Saturday, September 3, 2011

Update on Linework in NorthEast

Heard from lineman today in Long Island. Apparently the utility has brought in 3500 linemen to restore power to the remaining 80,000 or so still without power in that particular area.  The number of linemen for that small amount of outages is astounding.  Nevada has about 700 linemen in total for the entire state to take care of the grid - so that number is almost equal to the total number of linemen from about 5 states.

Why the hoopla for Long Island? There were several hundred people without power for over 2 weeks in NW ND last spring when the temps were about 20 degrees during the day, but no one seemed worried enough to send/request additional crews to help those North Dakotans in need at that time.  Is it because the people on Long Island are more important than those in ND? Or do they just have louder voices?

The questions swirling around the utilities' efficiency is pretty ridiculous when you realize that over 8 million people who lost power during Irene have had it restored in less than a week.  Most people in Texas during the aftermath of Ike went around 3 weeks without power, but there was no investigations forthcoming to find out the whys of the situation.  Why is that now that the Northeast has been hit that the speed with which power is being restored is being questioned?

My lineman has been told by his superiors that he isn't to talk to customers while he's working the job, and to keep an eye out for the media - apparently they have been sending reporters in to photograph the situation.  Unfortunately, part of the issue stems from the fact that the linemen drive 13' high trucks and many of the "parkways" in the affected areas only allow for a 8' clearance.  This means the equipment can't get through and the linemen have to be creative when figuring how to bring in new poles.  This on top of the fact that they must hand dig all the holes for the replacement poles - something that obviously adds additional time to power restoration.

If there is an investigation that needs to be done, perhaps it should be on the Long Island regulations that allow for 8' clearance on roads and the rules mandating hand-dug holes, not to mention the fact that it took, for one particular job, no less than 4 different people to sign off before the work could even begin.  The linemen are there.  They are trying to get the power restored.  The bureaucracy needs to step back and let the guys do their work.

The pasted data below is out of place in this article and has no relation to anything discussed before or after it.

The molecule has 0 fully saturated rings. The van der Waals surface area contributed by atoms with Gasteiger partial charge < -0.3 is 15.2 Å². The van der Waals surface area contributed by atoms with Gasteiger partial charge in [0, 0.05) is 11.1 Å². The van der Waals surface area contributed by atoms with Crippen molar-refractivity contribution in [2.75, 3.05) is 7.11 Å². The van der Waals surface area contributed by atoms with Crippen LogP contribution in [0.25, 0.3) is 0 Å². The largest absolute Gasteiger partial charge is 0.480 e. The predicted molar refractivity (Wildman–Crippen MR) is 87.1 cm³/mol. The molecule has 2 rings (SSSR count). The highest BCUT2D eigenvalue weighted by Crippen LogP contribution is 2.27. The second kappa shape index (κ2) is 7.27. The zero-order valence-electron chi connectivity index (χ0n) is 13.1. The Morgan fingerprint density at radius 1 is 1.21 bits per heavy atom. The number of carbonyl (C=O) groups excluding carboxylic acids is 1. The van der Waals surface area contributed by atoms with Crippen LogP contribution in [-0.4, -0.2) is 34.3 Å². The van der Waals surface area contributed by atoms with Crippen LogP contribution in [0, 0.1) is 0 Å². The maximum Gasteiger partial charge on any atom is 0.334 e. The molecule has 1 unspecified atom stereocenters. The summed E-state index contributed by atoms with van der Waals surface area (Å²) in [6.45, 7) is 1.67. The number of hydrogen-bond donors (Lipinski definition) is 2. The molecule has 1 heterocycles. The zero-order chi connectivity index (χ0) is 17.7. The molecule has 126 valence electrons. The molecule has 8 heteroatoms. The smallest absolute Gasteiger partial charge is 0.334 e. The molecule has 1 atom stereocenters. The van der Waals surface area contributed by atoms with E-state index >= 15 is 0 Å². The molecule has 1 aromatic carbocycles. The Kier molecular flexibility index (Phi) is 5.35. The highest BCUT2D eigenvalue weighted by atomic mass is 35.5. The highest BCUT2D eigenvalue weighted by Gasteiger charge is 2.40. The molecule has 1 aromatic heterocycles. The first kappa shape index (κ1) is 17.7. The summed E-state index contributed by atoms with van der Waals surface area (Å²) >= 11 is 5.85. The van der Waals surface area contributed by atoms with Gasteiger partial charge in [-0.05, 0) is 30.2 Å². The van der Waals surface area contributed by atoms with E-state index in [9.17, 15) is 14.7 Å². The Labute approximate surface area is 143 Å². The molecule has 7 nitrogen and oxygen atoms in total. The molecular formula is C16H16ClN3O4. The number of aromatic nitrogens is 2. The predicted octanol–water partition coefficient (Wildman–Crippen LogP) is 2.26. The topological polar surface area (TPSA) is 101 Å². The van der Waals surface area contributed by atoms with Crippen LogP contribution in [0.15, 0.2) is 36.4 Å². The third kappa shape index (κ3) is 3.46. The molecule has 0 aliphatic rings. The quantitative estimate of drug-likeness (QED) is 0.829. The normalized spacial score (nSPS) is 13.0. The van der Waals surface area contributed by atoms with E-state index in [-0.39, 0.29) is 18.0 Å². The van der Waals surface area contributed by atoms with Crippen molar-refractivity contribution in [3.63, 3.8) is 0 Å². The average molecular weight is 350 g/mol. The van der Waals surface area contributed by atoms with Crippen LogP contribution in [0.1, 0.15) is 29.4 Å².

Friday, September 2, 2011

8 million have had power restored in less than a week.

Questions are being raised regarding the amount of time it is taking to get the power restored to the millions who were left without electricity after Hurricane Irene.  According to the Pioneer Press, 9.6 million people were left without power after the storm raged through several eastern states; as of the time of printing of the linked story, 1.3 million were still without power.  No mention is being made of the fact that over 8 million people have had their power restored in less than a week.  Only complaints that it hasn't been completely restored to all who lost power, even with the floods that ravaged communities, breaking up roads and dismantling bridges in their wake. Do people not understand that in order for the power to be restored, the linemen need to be able to reach the communities - without roads and bridges, how are they to do so?

My husband is one of the thousands of linemen who left their families to travel to the Northeast and restore power to the stricken communities.  He has called me daily and told me about the kinds of obstacles they are facing with each restoration.  His stories include having to drive miles out of the way just to find a road through to a community without power, waiting for "bird-dogs" (safety/EPA people) to show up (as much as 5 hours late) to sign off on jobs, getting lost on winding roads in the Catskill Mountains in Upstate New York, walking several miles of line to find the tree that had fallen and cut off power to many homes, and most recently, sitting in traffic on Long Island while trying to reach his destination where he would be fed and have to endure a long meeting with the utility company execs who would be explaining to the crews what they could and couldn't do while replacing poles and lines.  The rules he faces include being unable to use an auger to dig holes for the power-poles - each pole hole must be HAND DUG before the pole is set.  According to the information given to him, there are at least 100,000 people still without power on Long Island alone, with hundreds of crews trying to restore the grid and get these communities up and running again.  How quickly do you think the power will be restored when each pole has to have a hand-dug hole?  This is quite frustrating for the crews who are there, attempting to do their jobs, but are inhibited by regulations put in place either by Federal, State, Local or Union entities.

If you or your loved ones are without power, please understand that the crews are doing their best to restore it for you.  When Ike hit Texas, some people went without power for weeks.  With a storm of the magnitude of Irene and the millions affected, we should applaud the hard work of the crews who have restored power to more than 8 million people already - this in itself is amazing.